Published on May 18th, 2016 | by Seán Ward0
Here’s What Happens In A Zero Star Safety Rated Car Crash
Car accidents are horrific, there’s no denying it, but whereas some accidents in the UK, the rest of Europe and the USA don’t lead to a death or serious injury, have the same accident in a car in a seemingly modern car in India and the results could be dramatically different.
Global NCAP results have just been released for a number of cars that are built for the Indian market, cars from manufacturers we all know like Renault and Hyundai, and companies you might not know like Mahindra and Maruti Suzuki.
The results are horrific. The Renault Kwid, Maruti Suzuki Celerio, Maruti Suzuki Eeco, Mahindra Scorpio and Hyundai Eon all received zero stars for adult occupant protection. Zero stars. Here’s what that looks like:
Did you see how the drivers head in the Eon smashed into the steering wheel, deforming it completely? You’d get more than a nose bleed from that. The Renault Kwid was the only car that managed to haul one star back after it was fitted with an optional air bag, but that’s an option not many people tick in India.
The Suzuki Maruti Celerio was the worst.
Around 1,700 people are killed on the roads every year in the UK and more than 32,000 in the USA compared to 135,000 people in India.
David Ward, secretary general of Global NCAP, said “The latest results show how important it is for cars to have a body shell that can remain stable in a crash. This is an absolutely crucial prerequisite for occupant safety together with fitment at least of front airbags… It is very surprising that a manufacturer like Renault introduced the Kwid initially lacking this essential feature.”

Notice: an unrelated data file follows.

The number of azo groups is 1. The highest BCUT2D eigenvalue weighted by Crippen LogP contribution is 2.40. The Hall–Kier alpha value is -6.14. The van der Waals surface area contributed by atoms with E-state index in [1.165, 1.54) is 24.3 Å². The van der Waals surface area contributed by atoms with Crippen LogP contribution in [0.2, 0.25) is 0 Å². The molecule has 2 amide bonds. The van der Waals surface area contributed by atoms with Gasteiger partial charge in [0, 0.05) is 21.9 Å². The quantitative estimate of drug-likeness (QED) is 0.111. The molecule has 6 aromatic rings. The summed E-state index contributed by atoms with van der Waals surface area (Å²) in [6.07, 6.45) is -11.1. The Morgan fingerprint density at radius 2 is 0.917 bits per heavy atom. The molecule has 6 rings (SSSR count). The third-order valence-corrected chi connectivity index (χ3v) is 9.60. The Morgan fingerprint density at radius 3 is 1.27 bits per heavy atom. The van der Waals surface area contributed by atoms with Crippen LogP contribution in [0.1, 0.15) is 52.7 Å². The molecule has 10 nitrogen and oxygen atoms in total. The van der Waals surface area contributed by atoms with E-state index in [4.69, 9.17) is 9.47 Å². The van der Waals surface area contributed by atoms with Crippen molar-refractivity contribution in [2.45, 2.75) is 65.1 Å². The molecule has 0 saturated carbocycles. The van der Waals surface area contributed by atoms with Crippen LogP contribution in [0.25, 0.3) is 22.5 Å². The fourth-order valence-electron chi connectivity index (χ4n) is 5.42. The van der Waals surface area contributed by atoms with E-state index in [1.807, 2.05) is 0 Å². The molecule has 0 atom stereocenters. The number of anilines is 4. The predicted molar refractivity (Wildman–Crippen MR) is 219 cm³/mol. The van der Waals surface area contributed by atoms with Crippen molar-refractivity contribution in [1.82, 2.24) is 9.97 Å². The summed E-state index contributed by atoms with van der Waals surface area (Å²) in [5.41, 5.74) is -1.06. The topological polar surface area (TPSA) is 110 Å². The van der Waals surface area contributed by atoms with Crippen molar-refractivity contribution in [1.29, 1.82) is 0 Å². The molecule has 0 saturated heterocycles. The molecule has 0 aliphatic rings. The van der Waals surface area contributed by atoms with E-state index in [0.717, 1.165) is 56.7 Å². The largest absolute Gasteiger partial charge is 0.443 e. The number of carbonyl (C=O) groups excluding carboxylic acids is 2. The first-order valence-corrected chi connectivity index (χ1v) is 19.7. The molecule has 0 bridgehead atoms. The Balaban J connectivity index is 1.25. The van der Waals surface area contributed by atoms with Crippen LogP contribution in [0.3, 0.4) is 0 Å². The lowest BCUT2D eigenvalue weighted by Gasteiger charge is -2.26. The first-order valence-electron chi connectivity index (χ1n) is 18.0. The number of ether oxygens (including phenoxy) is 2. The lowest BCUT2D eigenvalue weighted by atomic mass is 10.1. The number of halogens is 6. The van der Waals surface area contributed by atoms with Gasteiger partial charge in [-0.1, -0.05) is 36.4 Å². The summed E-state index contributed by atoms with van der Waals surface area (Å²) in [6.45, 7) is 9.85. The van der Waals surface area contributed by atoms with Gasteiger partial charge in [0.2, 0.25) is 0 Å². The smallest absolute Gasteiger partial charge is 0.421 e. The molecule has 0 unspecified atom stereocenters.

The Kwid costs around £3,000 in India compared to £5,995 for the UK’s cheapest car, the four-star Dacia Sandero.
So what’s going to happen? Until 2018 these zero star cars will continue to be manufactured, but from 2018 onwards new safety regulations in India will mean standard fitment for airbags, ABS and seat belts. That’s all well and good, but I just find it staggering that, regardless of whether these cars are sold in a different market or not, these companies are willing to sell a car with their name on it that it so completely dangerous.
Renault describe the Kwid as “an attractive, innovative and affordable vehicle for international markets” and yet even with an air bag fitted it manages a one star safety rating? It’s just plain wrong.